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The Gremlins

the gremlins, the gremlins gizmo
The Gremlins is a children's book, written by Roald Dahl and published in 1943 It was Dahl's first children's book, and was written for Walt Disney Productions, as a promotional device for a feature-length animated film that was never made With Dahl's assistance, a series of gremlin characters were developed, and while pre-production had begun, the film project was eventually abandoned, in part because the studio could not establish the precise rights of the "gremlin" story, and in part because the British Air Ministry was heavily involved in the production because Dahl, who was on leave from his wartime Washington posting, insisted on final approval of script and production

Contents

  • 1 Plot
  • 2 Publication
  • 3 Subsequent use
  • 4 Reprints
  • 5 Popular culture
  • 6 References
  • 7 External links

Plot

The story concerns mischievous mythical creatures, the Gremlins of the title, often invoked by Royal Air Force pilots as an explanation of mechanical troubles and mishaps In Dahl's book, the gremlins' motivation for sabotaging British aircraft is revenge of the destruction of their forest home, which was razed to make way for an aircraft factory The principal character in the book, Gus, has his Hawker Hurricane fighter destroyed over the English Channel by a gremlin, but is able to convince the gremlins as they parachute into the water that they should join forces against a common enemy, Hitler and the Nazis, rather than fight each other

Eventually, the gremlins are re-trained by the Royal Air Force to repair rather than sabotage aircraft, and restore Gus to active flight status after a particularly severe crash The book also contains picturesque details about the ordinary lives of gremlins: baby gremlins, for instance, are known as widgets, and females as fifinellas, a name taken from the great "flying" filly racehorse Fifinella, that won both The Derby and Epsom Oaks in 1916, the year Dahl was born

Publication

The publication of The Gremlins by Random House consisted of a 50,000 run for the US market with Dahl ordering 50 copies for himself as promotional material, handing them out to everyone he knew, including the British Ambassador in Washington Lord Halifax, and the First Lady of the US Eleanor Roosevelt, who loved to read it to her grandchildren The book was considered an international success with 30,000 more sold in Australia but initial efforts to reprint the book were precluded by a wartime paper shortage Reviewed in major publications, Dahl was considered a writer-of-note and his appearances in Hollywood to follow up with the film project were met with notices in Hedda Hopper's columns

Facing copyright problems and realising that the Air Ministry's "Clause 12" in the original film contract would restrict the studio, Walt Disney, who had a personal interest in The Gremlins, reluctantly began to "wind down" the project By August 1943, Disney had even reconsidered an animated "short" based on The Gremlins and indicated to Dahl by correspondence that further work would not continue After a year of story conferences and related research, Dahl realised that his book would be the only tangible product emanating from the aborted film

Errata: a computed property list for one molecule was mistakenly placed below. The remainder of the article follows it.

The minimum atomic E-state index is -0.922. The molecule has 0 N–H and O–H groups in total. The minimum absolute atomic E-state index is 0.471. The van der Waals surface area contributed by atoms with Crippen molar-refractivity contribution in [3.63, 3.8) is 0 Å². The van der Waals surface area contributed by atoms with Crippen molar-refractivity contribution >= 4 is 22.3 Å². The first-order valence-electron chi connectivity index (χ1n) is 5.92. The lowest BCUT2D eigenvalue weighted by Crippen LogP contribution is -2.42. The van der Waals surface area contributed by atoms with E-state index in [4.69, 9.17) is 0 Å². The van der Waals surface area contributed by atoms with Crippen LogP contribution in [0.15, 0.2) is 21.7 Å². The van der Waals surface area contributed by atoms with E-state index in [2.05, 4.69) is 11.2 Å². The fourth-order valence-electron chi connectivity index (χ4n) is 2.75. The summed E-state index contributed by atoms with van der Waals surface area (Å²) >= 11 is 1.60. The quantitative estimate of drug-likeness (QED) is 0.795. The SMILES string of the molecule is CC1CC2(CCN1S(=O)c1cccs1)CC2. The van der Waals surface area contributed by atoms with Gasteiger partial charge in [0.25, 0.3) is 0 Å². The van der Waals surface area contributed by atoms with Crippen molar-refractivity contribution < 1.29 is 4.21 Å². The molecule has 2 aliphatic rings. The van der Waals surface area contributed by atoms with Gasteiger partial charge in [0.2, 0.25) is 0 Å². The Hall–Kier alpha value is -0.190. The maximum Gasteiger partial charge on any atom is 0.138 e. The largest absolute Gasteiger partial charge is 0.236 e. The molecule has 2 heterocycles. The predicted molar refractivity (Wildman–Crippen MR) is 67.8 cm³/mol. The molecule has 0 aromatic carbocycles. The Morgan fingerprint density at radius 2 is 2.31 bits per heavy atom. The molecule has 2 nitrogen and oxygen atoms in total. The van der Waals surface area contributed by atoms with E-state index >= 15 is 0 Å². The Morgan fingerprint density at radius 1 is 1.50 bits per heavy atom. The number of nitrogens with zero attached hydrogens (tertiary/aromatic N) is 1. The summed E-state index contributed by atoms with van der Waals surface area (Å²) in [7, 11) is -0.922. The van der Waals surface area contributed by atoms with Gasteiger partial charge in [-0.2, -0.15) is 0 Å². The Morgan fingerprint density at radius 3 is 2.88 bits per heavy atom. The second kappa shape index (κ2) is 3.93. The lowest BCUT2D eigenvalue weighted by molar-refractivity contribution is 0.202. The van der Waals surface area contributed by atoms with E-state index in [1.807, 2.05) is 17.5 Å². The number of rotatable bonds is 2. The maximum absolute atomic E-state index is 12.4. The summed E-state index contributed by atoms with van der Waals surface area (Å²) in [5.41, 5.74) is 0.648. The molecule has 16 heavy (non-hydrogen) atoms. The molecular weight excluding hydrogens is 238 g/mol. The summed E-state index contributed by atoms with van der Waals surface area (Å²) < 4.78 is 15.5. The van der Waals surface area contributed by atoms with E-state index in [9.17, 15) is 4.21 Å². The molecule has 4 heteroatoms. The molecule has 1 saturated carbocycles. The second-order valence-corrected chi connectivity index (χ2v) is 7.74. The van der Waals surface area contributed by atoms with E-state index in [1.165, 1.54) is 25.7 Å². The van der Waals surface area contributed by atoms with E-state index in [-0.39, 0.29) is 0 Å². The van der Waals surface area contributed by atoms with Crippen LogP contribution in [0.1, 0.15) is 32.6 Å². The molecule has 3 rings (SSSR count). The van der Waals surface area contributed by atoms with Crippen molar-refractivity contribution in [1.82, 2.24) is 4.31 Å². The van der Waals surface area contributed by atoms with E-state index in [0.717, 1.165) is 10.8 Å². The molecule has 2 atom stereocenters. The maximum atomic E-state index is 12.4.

Subsequent use

The Dahl creations were subsequently used by Warner Bros Cartoons in several World War II cartoons, most notably Russian Rhapsody and Falling Hare, the latter starring Bugs Bunny Several variations on gremlin characters were also used in World War II propaganda and as mascots for air units, such as Fifinella, who was used by the WASPs Women Airforce Service Pilots on their patches

The story of gremlins appeared in Issues #33-#41 of Walt Disney's Comics and Stories published by Walt Disney Productions between June 1943 and February 1944; it contained a nine-episode series of short, silent stories featuring a Gremlin Gus as their star The first was drawn by Vivie Risto and the rest of them by Walt Kelly This served as their introduction to the comic book audience These comics were subsequently reprinted in 1987 by Gladstone Publishing Ltd

Reprints

A special edition of the book was produced to commemorate the 60th Anniversary of the United States Air Force and was distributed exclusively through the Army and Air Force Exchange Service The USAF special edition featured a unique dust jacket that bore the commemorative seal of the 60th USAF Anniversary The inside flap of the dust jacket featured a brief history of the book's role in improving morale for airmen and their families The initial distribution of the USAF 60th Anniversary commemorative edition sold out at all participating AAFES locations on the first day of sale